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Multiple Sclerosis and Your Emotions
by Mary Eve Sanford, PhD, and Jack H. Petajan, MD



In addition to the emotional stresses that apply to anyone with a chronic illness, there are some characteristics of MS that create special emotional burdens.

Lack of a definite diagnosis
The diagnosis of MS may be a lengthy process. Physicians may not have enough information to make a definitive diagnosis, even when MS is a very real possibility. This is due to the erratic nature of the illness and the fact that no single specific medical test exists to confirm or rule out MS.

For some people, a diagnosis after months or years of symptoms is a relief: “At last I know what I have.” For others, it comes as a terrible shock. Both reactions are entirely normal.

The unpredictability factor
Even when a diagnosis is made, uncertainty isn’t over. The course of MS is always unpredictable: People living with MS are aware that their symptoms can improve or suddenly get worse at any time. Unpredictability may be somewhat easier to deal with if it is anticipated—if people make alternative plans, “just in case.” Discussing one’s individual prognosis or expected future with a neurologist may also help ease some fears.

When chronic illness is diagnosed, some people think of the future in statistical terms, saying, for example, “I have a 50 percent chance of this or that.” In one’s mind, such predictions soon become fact. But only the present is real. No one can truly predict the future. Furthermore, new treatments for MS make past experience unreliable. The future is unknown and today it is full of hopeful signs.

The invisible symptom factor
Symptoms such as fatigue and weakness are invisible. They can occur without a person showing obvious signs of illness. When this happens, family and friends often expect too much from the person with MS. MS fatigue is frequently perceived as laziness or lack of initiative. Under such pressures, it is not uncommon for people with MS to doubt themselves.

Sharing these feelings with others who have MS and learning their coping strategies can be very helpful. As one person with MS said, “Don’t let others ‘should’ on you.”

Making decisions about treatment
A number of “disease-modifying” drugs have been shown to limit the number of relapses, or attacks, to limit the number of lesions, or areas of damage, seen by MRI within the central nervous system, and may slow the progression of MS. The National MS Society Medical Advisory Board has issued a Disease Management Consensus Statement advising that most people who have a definite diagnosis of a relapsing form of MS should begin treatment with one of these drugs as soon as possible. The Consensus Statement is available from Society chapter offices or online at: main.nationalmssociety.org/.

This good news about treatment options poses a new challenge to people with MS. The benefits of these medications are sometimes hard to see as the drugs may have little effect on the way people experience daily MS symptoms. But people who stay with their treatment will be doing all they can to minimize the long-term progression of their disease.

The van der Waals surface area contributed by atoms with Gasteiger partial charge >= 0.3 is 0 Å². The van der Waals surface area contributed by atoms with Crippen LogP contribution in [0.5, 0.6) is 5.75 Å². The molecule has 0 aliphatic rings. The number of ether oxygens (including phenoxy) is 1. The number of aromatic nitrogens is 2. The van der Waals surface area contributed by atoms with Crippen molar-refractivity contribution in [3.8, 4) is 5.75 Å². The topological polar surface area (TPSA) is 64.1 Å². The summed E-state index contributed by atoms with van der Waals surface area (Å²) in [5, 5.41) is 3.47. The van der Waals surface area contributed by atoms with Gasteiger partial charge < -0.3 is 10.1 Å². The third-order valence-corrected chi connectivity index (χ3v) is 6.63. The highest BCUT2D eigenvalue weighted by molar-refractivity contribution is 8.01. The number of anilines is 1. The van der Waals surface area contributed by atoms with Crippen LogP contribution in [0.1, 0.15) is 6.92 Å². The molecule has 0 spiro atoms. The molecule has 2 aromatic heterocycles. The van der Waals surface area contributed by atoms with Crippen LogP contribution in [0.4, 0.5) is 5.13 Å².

Cognitive effects of MS
At least half of all people with MS notice some changes in their mental abilities or cognitive function. These might include problems with memory and problem solving, as well as difficulties processing information quickly and using language.

A person may have trouble comprehending information that is presented too rapidly. These changes can interfere with work, social life, and everyday activities.

There are many ways to cope with these problems. Some people make lists of things to be done or remembered. They allow more time for demanding tasks. They accept some help from others. Some people find it helpful to visualize what’s on tomorrow’s agenda. Most of all, people learn a sense of proportion about daily life. In other words, they don’t sweat the small stuff.

Sometimes medication can reduce fatigue and increase attentiveness. A neuropsychologist can test cognitive functioning to determine where the problems lie and suggest specific strategies for coping more effectively.

Mood swings and MS
People with MS sometimes express emotions in an exaggerated manner. A person may laugh or cry more easily than before. A sad comment may cause tears. A joke may induce uncontrolled laughter. These exaggerated emotions can occur because of MS changes in the brain. The medical term is “pseudobulbar effect”.

People with MS may also experience abrupt mood changes. They may go from calm and happy to upset and angry on a hair trigger. These rapid mood swings, sometimes called “emotional lability”, can also be traced to MS changes or they can be triggered by medications, such as high-dose steroids.

It’s important to recognize that abrupt changes in mood or inappropriate emotional responses are very likely to be MS problems. Medications can be effective for some people. For others, counseling and coping strategies prove useful. An open discussion with health-care professionals and family members may also calm some of the stress such reactions can cause.

People who have a history of clinical depression or bipolar disorder (in which there are swings from depression to excitement and back) should discuss this with their physicians even if the disorders appear to be under control. The symptoms of these disorders can be exaggerated by MS or its treatment and it may be necessary to avoid or modify some MS medications.

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